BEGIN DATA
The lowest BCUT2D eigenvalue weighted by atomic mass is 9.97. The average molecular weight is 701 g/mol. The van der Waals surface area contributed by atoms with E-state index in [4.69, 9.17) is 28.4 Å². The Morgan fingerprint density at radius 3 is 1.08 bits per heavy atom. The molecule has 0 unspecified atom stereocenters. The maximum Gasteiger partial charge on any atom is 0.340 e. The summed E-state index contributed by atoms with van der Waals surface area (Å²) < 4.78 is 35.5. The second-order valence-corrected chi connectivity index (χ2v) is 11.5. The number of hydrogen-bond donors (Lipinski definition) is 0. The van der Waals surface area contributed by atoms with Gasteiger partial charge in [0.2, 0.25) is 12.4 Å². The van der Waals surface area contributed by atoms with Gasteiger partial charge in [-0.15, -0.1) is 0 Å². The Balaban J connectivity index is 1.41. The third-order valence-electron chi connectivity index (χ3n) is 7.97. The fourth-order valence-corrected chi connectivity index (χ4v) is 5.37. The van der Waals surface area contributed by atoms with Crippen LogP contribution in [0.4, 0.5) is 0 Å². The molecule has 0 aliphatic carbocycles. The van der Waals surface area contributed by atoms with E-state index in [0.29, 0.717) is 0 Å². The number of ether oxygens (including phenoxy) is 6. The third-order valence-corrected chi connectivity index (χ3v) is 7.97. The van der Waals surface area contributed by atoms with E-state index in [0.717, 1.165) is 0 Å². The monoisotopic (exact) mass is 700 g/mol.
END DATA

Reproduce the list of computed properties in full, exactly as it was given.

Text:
The lowest BCUT2D eigenvalue weighted by atomic mass is 9.97. The average molecular weight is 701 g/mol. The van der Waals surface area contributed by atoms with E-state index in [4.69, 9.17) is 28.4 Å². The Morgan fingerprint density at radius 3 is 1.08 bits per heavy atom. The molecule has 0 unspecified atom stereocenters. The maximum Gasteiger partial charge on any atom is 0.340 e. The summed E-state index contributed by atoms with van der Waals surface area (Å²) < 4.78 is 35.5. The second-order valence-corrected chi connectivity index (χ2v) is 11.5. The number of hydrogen-bond donors (Lipinski definition) is 0. The van der Waals surface area contributed by atoms with Gasteiger partial charge in [0.2, 0.25) is 12.4 Å². The van der Waals surface area contributed by atoms with Gasteiger partial charge in [-0.15, -0.1) is 0 Å². The Balaban J connectivity index is 1.41. The third-order valence-electron chi connectivity index (χ3n) is 7.97. The fourth-order valence-corrected chi connectivity index (χ4v) is 5.37. The van der Waals surface area contributed by atoms with Crippen LogP contribution in [0.4, 0.5) is 0 Å². The molecule has 0 aliphatic carbocycles. The van der Waals surface area contributed by atoms with E-state index in [0.29, 0.717) is 0 Å². The number of ether oxygens (including phenoxy) is 6. The third-order valence-corrected chi connectivity index (χ3v) is 7.97. The van der Waals surface area contributed by atoms with E-state index in [0.717, 1.165) is 0 Å². The monoisotopic (exact) mass is 700 g/mol.